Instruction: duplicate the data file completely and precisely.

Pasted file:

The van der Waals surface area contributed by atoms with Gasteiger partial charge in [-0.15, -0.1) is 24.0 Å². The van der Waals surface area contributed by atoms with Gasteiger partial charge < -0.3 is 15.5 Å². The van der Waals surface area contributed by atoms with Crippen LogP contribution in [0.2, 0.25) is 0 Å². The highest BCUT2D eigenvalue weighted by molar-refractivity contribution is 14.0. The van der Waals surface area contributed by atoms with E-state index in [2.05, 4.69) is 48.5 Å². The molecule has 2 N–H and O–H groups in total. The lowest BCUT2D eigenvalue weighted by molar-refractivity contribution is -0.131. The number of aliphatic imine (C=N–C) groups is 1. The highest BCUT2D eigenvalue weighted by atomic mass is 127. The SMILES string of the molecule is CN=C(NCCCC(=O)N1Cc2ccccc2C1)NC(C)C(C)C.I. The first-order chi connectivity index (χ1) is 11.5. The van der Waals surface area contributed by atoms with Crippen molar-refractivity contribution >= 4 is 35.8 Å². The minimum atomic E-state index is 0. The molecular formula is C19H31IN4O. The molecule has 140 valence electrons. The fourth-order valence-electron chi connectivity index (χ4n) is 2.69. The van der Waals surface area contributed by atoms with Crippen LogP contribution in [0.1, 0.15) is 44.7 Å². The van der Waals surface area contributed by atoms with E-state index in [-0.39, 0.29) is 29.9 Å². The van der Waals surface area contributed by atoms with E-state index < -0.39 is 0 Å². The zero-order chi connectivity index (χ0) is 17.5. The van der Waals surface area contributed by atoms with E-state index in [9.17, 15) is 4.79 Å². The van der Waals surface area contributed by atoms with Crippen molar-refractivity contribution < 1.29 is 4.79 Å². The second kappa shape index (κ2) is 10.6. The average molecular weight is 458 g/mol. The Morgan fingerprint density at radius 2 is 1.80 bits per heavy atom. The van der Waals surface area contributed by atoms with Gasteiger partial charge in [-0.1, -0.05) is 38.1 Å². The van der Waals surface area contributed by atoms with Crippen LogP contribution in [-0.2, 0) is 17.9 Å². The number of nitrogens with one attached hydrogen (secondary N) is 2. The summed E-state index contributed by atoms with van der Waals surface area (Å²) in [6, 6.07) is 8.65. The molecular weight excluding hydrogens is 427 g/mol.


The van der Waals surface area contributed by atoms with Gasteiger partial charge in [-0.15, -0.1) is 24.0 Å². The van der Waals surface area contributed by atoms with Gasteiger partial charge < -0.3 is 15.5 Å². The van der Waals surface area contributed by atoms with Crippen LogP contribution in [0.2, 0.25) is 0 Å². The highest BCUT2D eigenvalue weighted by molar-refractivity contribution is 14.0. The van der Waals surface area contributed by atoms with E-state index in [2.05, 4.69) is 48.5 Å². The molecule has 2 N–H and O–H groups in total. The lowest BCUT2D eigenvalue weighted by molar-refractivity contribution is -0.131. The number of aliphatic imine (C=N–C) groups is 1. The highest BCUT2D eigenvalue weighted by atomic mass is 127. The SMILES string of the molecule is CN=C(NCCCC(=O)N1Cc2ccccc2C1)NC(C)C(C)C.I. The first-order chi connectivity index (χ1) is 11.5. The van der Waals surface area contributed by atoms with Crippen molar-refractivity contribution >= 4 is 35.8 Å². The minimum atomic E-state index is 0. The molecular formula is C19H31IN4O. The molecule has 140 valence electrons. The fourth-order valence-electron chi connectivity index (χ4n) is 2.69. The van der Waals surface area contributed by atoms with Crippen LogP contribution in [0.1, 0.15) is 44.7 Å². The van der Waals surface area contributed by atoms with E-state index in [-0.39, 0.29) is 29.9 Å². The van der Waals surface area contributed by atoms with E-state index < -0.39 is 0 Å². The zero-order chi connectivity index (χ0) is 17.5. The van der Waals surface area contributed by atoms with E-state index in [9.17, 15) is 4.79 Å². The van der Waals surface area contributed by atoms with Crippen molar-refractivity contribution < 1.29 is 4.79 Å². The second kappa shape index (κ2) is 10.6. The average molecular weight is 458 g/mol. The Morgan fingerprint density at radius 2 is 1.80 bits per heavy atom. The van der Waals surface area contributed by atoms with Gasteiger partial charge in [-0.1, -0.05) is 38.1 Å². The van der Waals surface area contributed by atoms with Crippen LogP contribution in [-0.2, 0) is 17.9 Å². The number of nitrogens with one attached hydrogen (secondary N) is 2. The summed E-state index contributed by atoms with van der Waals surface area (Å²) in [6, 6.07) is 8.65. The molecular weight excluding hydrogens is 427 g/mol.